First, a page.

Hunger in Canadian Kids

Food insecurity has long been a global concern. As a concept, it is defined as not having consistent access to adequate quantity of safe and nutritious food, of an individual’s personal preference. Food insecurity has been associated with poor nutritional environments in families, poor diets as well as a range of negative health outcomes for children including obesity, poor self-rated health, increased physical symptoms and associated medicine use, poorer emotional health, lower health-related quality of life, and poorer physical function. There has been some recent, and much needed attention, on children and adolescents’ food insecurity in North America. However, there remains a gap in our understanding of youths’ perspective and their personal experiences of food insecurity. We also require a better evidence-base to inform policies and practical interventions specific to school-going children.


In this area of our research, we use HBSC data to document the prevalence of adolescent hunger in Canada. We investigate the relationship between going to school or bed hungry, and negative emotional, physical and social health outcomes. Additionally, we consider how the effects are modified by family practices, socio-economic factors and school programs. We discuss the implications of these findings for hunger alleviation programs for youth. The purpose of and additional study on this topic is to investigate food insecurity and the role of varied social support in Canadian adolescents to inform intervention and future research in this area. This purpose will be achieved using a mixed method (qualitative and quantitative) approach with an HBSC epidemiological analysis as well as qualitative focus groups for determining the validity of a food security HBSC item.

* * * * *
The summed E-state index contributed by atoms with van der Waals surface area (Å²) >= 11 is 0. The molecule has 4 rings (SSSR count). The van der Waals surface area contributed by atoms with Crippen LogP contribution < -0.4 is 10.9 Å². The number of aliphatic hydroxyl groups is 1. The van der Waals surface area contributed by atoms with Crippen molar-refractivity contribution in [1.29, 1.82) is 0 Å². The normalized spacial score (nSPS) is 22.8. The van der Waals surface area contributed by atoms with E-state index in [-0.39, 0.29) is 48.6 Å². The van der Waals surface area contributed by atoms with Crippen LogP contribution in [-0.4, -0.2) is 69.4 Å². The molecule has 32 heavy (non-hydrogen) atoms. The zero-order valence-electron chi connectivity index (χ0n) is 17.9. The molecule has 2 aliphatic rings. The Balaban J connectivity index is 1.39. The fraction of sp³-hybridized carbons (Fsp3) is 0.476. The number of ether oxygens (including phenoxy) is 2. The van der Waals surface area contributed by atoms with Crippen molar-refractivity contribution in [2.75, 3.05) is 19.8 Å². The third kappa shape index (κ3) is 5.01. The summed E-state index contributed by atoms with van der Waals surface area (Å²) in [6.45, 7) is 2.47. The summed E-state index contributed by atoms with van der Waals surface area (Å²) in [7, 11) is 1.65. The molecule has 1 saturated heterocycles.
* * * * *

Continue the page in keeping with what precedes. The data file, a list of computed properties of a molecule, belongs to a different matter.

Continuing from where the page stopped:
Research Findings

Beyond Nutrition: Hunger and Its Impact on the Health of Young Canadians


What was studied?

This study looked at how many young Canadians were hungry due to an inadequate food supply at home, and if there was a relationship between this hunger and certain health outcomes. In the study, being hungry was if the child went to school or bed hungry due to having insufficient food at home.


Who was studied?

This study used information on Canadian youth gathered through the 2009/2010 Health Behaviour in School-aged Children Survey. Specifically, this study looked at data from 25,912 youth ages 11-15 from all across Canada.


What was found?

  • Hunger is common among young Canadians

  • Hunger is related to a number of common family characteristics like family structure, communication, and meal practices (regardless of family socio-economic status)

  • School-based food programs are not related to where kids are reporting being hungry

  • Hunger is related to a number of negative emotional, physical and social health outcomes

  • A lack of care is the link between hunger and the negative health outcome exhibited among young Canadians


What should parents and caregivers take out of this?

While food programs are important, there should be a move towards addressing overall care of young Canadians to result in the best health possible.

Holistic Health